This is consistent with the experimental results submitted as "Essays II" by Appellants II, which indicate a certain degree of independence of the viscosity from the concentration of the thickener.
As a matter of fact, the test proves that an increase of xanthan gum from 0.3% to 0.75%, ie of 150%, is accompanied by a fluctuation of the viscosity, which moves from 2400 cps to 2760 cps with a final increase of no more than some 15%.
This is also consistent with the results reported in the declaration of Bakken, who observed a moderate improvement in stability (more than one month rather two weeks) when the amount of xanthan gum was increased by 150%.
Thus, while the Board concedes that there is a certain degree of inherent variability in commercial xanthan gum products, it also agrees that this variability is unambiguously recognised and highlighted in document (7), so that the skilled person would be well familiar with this problem of commercial xanthan gum. It is therefore evident that, when attempting to reproduce a composition of the prior art having a determined viscosity, but without having access to exactly the same commercially available products, the skilled practitioner would, without engaging in any inventive activity and as a matter of pure routine, contemplate the possibility of adapting the thickener concentration to the need by modifying its amount by some 0.1% in either direction.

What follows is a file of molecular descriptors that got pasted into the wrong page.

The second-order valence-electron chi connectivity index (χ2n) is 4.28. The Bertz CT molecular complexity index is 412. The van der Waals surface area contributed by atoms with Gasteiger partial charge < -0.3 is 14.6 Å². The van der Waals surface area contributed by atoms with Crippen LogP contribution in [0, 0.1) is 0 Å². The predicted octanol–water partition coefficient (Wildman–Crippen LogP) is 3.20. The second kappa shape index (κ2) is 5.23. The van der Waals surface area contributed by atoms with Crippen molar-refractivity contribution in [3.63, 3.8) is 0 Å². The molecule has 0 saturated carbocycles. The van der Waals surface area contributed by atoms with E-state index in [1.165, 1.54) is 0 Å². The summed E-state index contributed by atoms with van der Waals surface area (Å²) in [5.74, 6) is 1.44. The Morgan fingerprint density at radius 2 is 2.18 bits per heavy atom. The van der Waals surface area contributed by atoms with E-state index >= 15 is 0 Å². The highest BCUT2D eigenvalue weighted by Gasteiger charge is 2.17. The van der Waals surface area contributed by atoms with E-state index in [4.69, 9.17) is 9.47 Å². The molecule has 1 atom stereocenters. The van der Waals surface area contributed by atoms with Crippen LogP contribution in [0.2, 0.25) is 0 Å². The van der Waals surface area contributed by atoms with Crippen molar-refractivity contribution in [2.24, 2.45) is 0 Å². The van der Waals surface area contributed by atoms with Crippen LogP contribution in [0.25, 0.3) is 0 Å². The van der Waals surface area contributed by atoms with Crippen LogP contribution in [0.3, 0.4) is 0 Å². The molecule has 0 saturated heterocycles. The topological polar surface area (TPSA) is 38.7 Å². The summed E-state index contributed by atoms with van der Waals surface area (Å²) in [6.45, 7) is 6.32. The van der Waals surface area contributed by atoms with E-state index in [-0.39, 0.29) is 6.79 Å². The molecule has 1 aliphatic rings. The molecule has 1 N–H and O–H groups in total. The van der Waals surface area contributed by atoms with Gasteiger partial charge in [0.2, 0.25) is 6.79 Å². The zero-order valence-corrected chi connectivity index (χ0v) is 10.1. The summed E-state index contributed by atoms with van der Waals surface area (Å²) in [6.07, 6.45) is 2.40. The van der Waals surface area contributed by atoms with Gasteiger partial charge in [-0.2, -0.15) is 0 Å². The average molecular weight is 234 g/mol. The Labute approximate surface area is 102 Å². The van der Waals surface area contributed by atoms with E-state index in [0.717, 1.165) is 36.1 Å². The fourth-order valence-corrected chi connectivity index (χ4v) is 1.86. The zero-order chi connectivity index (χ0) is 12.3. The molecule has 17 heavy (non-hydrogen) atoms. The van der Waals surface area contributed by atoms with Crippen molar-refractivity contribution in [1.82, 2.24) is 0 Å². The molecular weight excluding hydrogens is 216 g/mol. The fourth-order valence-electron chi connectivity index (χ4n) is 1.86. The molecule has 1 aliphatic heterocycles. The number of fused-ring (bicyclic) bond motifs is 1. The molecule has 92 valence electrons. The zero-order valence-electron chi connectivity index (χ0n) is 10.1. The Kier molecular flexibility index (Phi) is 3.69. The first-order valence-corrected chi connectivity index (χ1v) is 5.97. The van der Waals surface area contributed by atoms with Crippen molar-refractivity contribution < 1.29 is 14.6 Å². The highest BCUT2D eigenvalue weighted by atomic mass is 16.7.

Accordingly, the difference in absolute terms between the amount of xanthan gum in composition 16 of document (4) and the lowest amount contemplated by claim 1, a difference equal to 0.1%, cannot in itself involve an inventive step.
2.3.4. During proceeding, the Respondents expressed the opinion that the skilled reader of (4) cannot find any suggestion or technical motivation to contemplate the thickener agent of composition 16 as a proper candidate to modify, let alone to increase the concentration of an agent that is said to be "neither necessary nor desirable".
Additionally, they underlined the experimental results reported in Bakken's declaration stressing the higher level of stabilisation achieved with xanthan gum compared to other, commonly used thickeners.
Concerning the first argument, it should be noted that the very nature of the underlying technical problem implies the task of identifying modifications which do not affect the satisfactory properties already provided by the composition of (4), rather than the task of identifying modifications which somewhere improve said properties.
Thus the skilled person, challenged by the technical problem, would first of all investigate, those components which are said to be less important, with the understandable purpose of maintaining unmodified the properties of the composition of the prior art.
The invention disclosed in (4) resides in the partial or total replacement of traditional thickeners by a high amount of saccharide, which brings about a stabilizing effect on the composition. Since, additionally, the saccharide increases, to some extent, the viscosity of the shampoo, conventional thickening agents can be used in lower amounts, and their contribution to the final properties of the composition would appear to be limited.